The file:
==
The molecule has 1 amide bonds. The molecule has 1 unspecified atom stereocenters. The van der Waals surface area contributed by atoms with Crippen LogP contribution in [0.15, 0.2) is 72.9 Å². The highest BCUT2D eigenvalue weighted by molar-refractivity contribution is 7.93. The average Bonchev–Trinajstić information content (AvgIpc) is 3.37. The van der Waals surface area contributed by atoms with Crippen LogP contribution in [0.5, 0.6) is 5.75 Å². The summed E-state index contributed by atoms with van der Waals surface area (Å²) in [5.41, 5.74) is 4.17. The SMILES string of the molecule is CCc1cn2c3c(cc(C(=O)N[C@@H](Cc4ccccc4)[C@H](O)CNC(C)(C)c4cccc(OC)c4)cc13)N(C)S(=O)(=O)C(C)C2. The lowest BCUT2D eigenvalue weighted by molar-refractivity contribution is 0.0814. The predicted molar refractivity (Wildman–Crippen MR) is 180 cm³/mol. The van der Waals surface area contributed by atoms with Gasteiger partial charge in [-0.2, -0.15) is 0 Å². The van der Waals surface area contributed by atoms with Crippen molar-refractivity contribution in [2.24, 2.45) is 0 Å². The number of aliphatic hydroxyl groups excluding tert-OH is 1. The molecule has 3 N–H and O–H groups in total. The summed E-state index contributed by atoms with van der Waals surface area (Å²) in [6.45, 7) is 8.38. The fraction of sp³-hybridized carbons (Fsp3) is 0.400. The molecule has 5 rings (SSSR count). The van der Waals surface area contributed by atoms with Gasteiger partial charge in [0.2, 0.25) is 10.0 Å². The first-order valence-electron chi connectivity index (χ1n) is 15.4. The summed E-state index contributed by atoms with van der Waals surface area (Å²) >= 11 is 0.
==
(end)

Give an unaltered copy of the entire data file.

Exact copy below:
The molecule has 1 amide bonds. The molecule has 1 unspecified atom stereocenters. The van der Waals surface area contributed by atoms with Crippen LogP contribution in [0.15, 0.2) is 72.9 Å². The highest BCUT2D eigenvalue weighted by molar-refractivity contribution is 7.93. The average Bonchev–Trinajstić information content (AvgIpc) is 3.37. The van der Waals surface area contributed by atoms with Crippen LogP contribution in [0.5, 0.6) is 5.75 Å². The summed E-state index contributed by atoms with van der Waals surface area (Å²) in [5.41, 5.74) is 4.17. The SMILES string of the molecule is CCc1cn2c3c(cc(C(=O)N[C@@H](Cc4ccccc4)[C@H](O)CNC(C)(C)c4cccc(OC)c4)cc13)N(C)S(=O)(=O)C(C)C2. The lowest BCUT2D eigenvalue weighted by molar-refractivity contribution is 0.0814. The predicted molar refractivity (Wildman–Crippen MR) is 180 cm³/mol. The van der Waals surface area contributed by atoms with Gasteiger partial charge in [-0.2, -0.15) is 0 Å². The van der Waals surface area contributed by atoms with Crippen molar-refractivity contribution in [2.24, 2.45) is 0 Å². The number of aliphatic hydroxyl groups excluding tert-OH is 1. The molecule has 3 N–H and O–H groups in total. The summed E-state index contributed by atoms with van der Waals surface area (Å²) in [6.45, 7) is 8.38. The fraction of sp³-hybridized carbons (Fsp3) is 0.400. The molecule has 5 rings (SSSR count). The van der Waals surface area contributed by atoms with Gasteiger partial charge in [0.2, 0.25) is 10.0 Å². The first-order valence-electron chi connectivity index (χ1n) is 15.4. The summed E-state index contributed by atoms with van der Waals surface area (Å²) >= 11 is 0.